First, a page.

Wood Dining Room Tables
English antique wood dining room tables, oak, mahogany, walnut, the main types of dining tables used in English interior decorating style.
The dining room no longer claims primary importance in contemporary homes. The intellectual or perhaps the gastric distractions of modern times have cast it from its leading place in the scheme of things, and occasionally in small houses and flats it has to serve a double purpose, and bookshelves and bureaux may be found side by side with dressers and sideboards.
Oak Dining Tables
Gate Leg Tables
The best solution for the problem of the small dining room is to have a table that extends, or a double gate-leg table ; something that does not half fill the room and arbitrarily determine by its size the only function of any particular apartment. One cannot use as a sitting room or a library a room in which the only table crowds out the possibility of comfort. The only drawback to the use of the gate-leg table is the rather complicated under-framing which seldom allows the placing of antique chairs or the arranging of legs beneath the board to be entirely consistent with comfort. Two people at least must be prepared to be rather cramped when seated at an oak gate-leg; but its utility really outweighs this defect, for it can fold up and stand against the wall, leading the centre of the room free ; or it may be placed against the wall with one flap extended, thus making an admirable side table for flowers or home decorating accessories.
Draw Top Dining Tables
Draw tables, that is extending tables, in oak possess many advantages, for the ends which draw out and are supported on brackets make the length adaptable to the number of guests.
The earlier varieties of oak draw tables, like the refectory tables, have a firm simplicity of character that makes a room with a rather simple scheme of decoration desirable for them : placed in surroundings that derive their decorative treatment from the eighteenth century such tables would appear singularly clumsy. Plain walls and woodwork are their best setting, although they do not demand a beamed ceiling and a stone-flagged floor or polished boards. Most early oak tables of the larger type are out of place except in fairly large rooms.
Antique refectory tables have their special charm, and in these times their special price, although it is still possible to secure an occasional bargain. There are few convincing reproductions made of the fine early oak tables, and certainly no inexpensive ones. With gate-leg tables there is a wider range to choose from, and there are some excellent copies made too, also numbers of "restored" pieces that need not be scorned because of their mixed origin.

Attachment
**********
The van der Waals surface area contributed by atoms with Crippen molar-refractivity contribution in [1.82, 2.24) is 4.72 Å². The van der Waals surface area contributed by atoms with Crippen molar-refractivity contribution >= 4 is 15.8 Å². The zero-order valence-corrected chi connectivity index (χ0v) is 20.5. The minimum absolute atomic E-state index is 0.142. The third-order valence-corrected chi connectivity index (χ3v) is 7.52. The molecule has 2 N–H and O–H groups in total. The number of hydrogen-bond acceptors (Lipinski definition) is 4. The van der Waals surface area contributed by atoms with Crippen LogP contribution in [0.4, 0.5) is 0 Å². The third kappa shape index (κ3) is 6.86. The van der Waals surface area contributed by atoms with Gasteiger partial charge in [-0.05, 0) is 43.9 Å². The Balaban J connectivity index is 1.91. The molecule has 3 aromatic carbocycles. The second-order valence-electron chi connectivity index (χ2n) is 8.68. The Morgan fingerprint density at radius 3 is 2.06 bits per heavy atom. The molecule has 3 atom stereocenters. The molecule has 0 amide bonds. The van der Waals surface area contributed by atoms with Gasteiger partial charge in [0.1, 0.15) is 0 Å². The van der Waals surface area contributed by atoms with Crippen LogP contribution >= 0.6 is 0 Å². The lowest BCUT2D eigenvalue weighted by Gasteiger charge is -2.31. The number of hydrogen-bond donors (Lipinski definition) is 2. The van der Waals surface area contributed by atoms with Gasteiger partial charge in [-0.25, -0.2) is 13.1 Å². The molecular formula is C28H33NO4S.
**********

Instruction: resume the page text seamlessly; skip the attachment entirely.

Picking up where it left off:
Mahogany & Walnut Dining Tables
From oak we pass to walnut and mahogany, and in these woods we find a number of tables standing on gracefully-curved legs, and we find also that with the establishment of the cabriole leg, the old-fashioned stretcher that tied the legs above the feet has disappeared. Whether this is evidence of a higher standard of cleanliness in rooms, when it was no longer necessary to have some place to rest your feet in case the floor should soil your shoes, or whether the constructional value of under-framing on chairs and tables became void is a matter for the discussion of furniture historians; but greater comfort for dining-rooms was the result of the stretcher being omitted.
Then there are the ordinary and comparatively cheap dining tables composed of two semi-circular or oval ends, with a centre portion that may be removed. The eighteenth century is rich in models well-suited to modern rooms, and the less elaborate Chippendale tables can by the perfect beauty of their proportion lend distinction to any furnishing scheme.
Carved tables can be very beautiful but in a simple room articles that may be described as "collectors' pieces" are sometimes incongrous, for their right setting is a large room where period is followed more or less accurately. This is not a rule, because, apart from the fact that wre cannot manufacture furnishing rules for practical application, a room may sometimes be furnished to throw up or emphasise the rarity or exceptional beauty of one particular piece of furniture.
Wood Table Tops
There is a great charm about the rich polish of an oak table-top, and a well-polished table whether it is of oak, walnut or mahogany is a decorative asset that cannot be ignored. To exchange charm for formality has been the practice for so long that despite the evergrowing use of mats and doylies it will be many years before the all-concealing drapery of stiff white linen is finally abandoned. We should be inclined to do away with tablecloths when we think of all the wealth of reflection for glass and silver, fruit and flowers, offered by the polished table-top.
Next: Dining Room Sideboards.